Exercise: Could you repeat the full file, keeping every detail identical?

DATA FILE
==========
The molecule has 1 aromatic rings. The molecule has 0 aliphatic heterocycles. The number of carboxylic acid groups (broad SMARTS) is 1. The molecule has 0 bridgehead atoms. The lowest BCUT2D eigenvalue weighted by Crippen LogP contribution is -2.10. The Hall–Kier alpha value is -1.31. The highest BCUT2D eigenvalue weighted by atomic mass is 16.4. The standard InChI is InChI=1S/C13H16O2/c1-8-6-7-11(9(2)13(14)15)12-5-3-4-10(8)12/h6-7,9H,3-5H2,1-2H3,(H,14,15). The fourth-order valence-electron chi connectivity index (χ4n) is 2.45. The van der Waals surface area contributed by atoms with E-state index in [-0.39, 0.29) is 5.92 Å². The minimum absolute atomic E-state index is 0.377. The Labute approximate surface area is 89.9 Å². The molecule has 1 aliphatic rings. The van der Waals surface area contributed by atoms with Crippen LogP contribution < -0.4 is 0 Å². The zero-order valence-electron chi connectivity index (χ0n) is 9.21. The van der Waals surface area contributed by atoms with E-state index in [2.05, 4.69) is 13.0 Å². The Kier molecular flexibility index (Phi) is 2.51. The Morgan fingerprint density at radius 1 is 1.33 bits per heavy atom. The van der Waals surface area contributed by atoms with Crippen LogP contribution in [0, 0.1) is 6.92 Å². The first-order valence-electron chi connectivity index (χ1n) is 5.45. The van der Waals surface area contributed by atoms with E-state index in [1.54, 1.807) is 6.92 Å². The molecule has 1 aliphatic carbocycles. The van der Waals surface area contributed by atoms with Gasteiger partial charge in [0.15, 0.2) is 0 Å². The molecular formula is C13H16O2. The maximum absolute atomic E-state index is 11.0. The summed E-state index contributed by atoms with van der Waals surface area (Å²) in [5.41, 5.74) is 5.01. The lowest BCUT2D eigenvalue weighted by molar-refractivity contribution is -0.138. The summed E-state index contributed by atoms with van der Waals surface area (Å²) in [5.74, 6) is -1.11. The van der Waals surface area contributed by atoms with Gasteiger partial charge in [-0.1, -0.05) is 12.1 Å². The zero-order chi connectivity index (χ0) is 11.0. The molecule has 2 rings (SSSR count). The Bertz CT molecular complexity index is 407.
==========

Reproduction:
The molecule has 1 aromatic rings. The molecule has 0 aliphatic heterocycles. The number of carboxylic acid groups (broad SMARTS) is 1. The molecule has 0 bridgehead atoms. The lowest BCUT2D eigenvalue weighted by Crippen LogP contribution is -2.10. The Hall–Kier alpha value is -1.31. The highest BCUT2D eigenvalue weighted by atomic mass is 16.4. The standard InChI is InChI=1S/C13H16O2/c1-8-6-7-11(9(2)13(14)15)12-5-3-4-10(8)12/h6-7,9H,3-5H2,1-2H3,(H,14,15). The fourth-order valence-electron chi connectivity index (χ4n) is 2.45. The van der Waals surface area contributed by atoms with E-state index in [-0.39, 0.29) is 5.92 Å². The minimum absolute atomic E-state index is 0.377. The Labute approximate surface area is 89.9 Å². The molecule has 1 aliphatic rings. The van der Waals surface area contributed by atoms with Crippen LogP contribution < -0.4 is 0 Å². The zero-order valence-electron chi connectivity index (χ0n) is 9.21. The van der Waals surface area contributed by atoms with E-state index in [2.05, 4.69) is 13.0 Å². The Kier molecular flexibility index (Phi) is 2.51. The Morgan fingerprint density at radius 1 is 1.33 bits per heavy atom. The van der Waals surface area contributed by atoms with Crippen LogP contribution in [0, 0.1) is 6.92 Å². The first-order valence-electron chi connectivity index (χ1n) is 5.45. The van der Waals surface area contributed by atoms with E-state index in [1.54, 1.807) is 6.92 Å². The molecule has 1 aliphatic carbocycles. The van der Waals surface area contributed by atoms with Gasteiger partial charge in [0.15, 0.2) is 0 Å². The molecular formula is C13H16O2. The maximum absolute atomic E-state index is 11.0. The summed E-state index contributed by atoms with van der Waals surface area (Å²) in [5.41, 5.74) is 5.01. The lowest BCUT2D eigenvalue weighted by molar-refractivity contribution is -0.138. The summed E-state index contributed by atoms with van der Waals surface area (Å²) in [5.74, 6) is -1.11. The van der Waals surface area contributed by atoms with Gasteiger partial charge in [-0.1, -0.05) is 12.1 Å². The zero-order chi connectivity index (χ0) is 11.0. The molecule has 2 rings (SSSR count). The Bertz CT molecular complexity index is 407.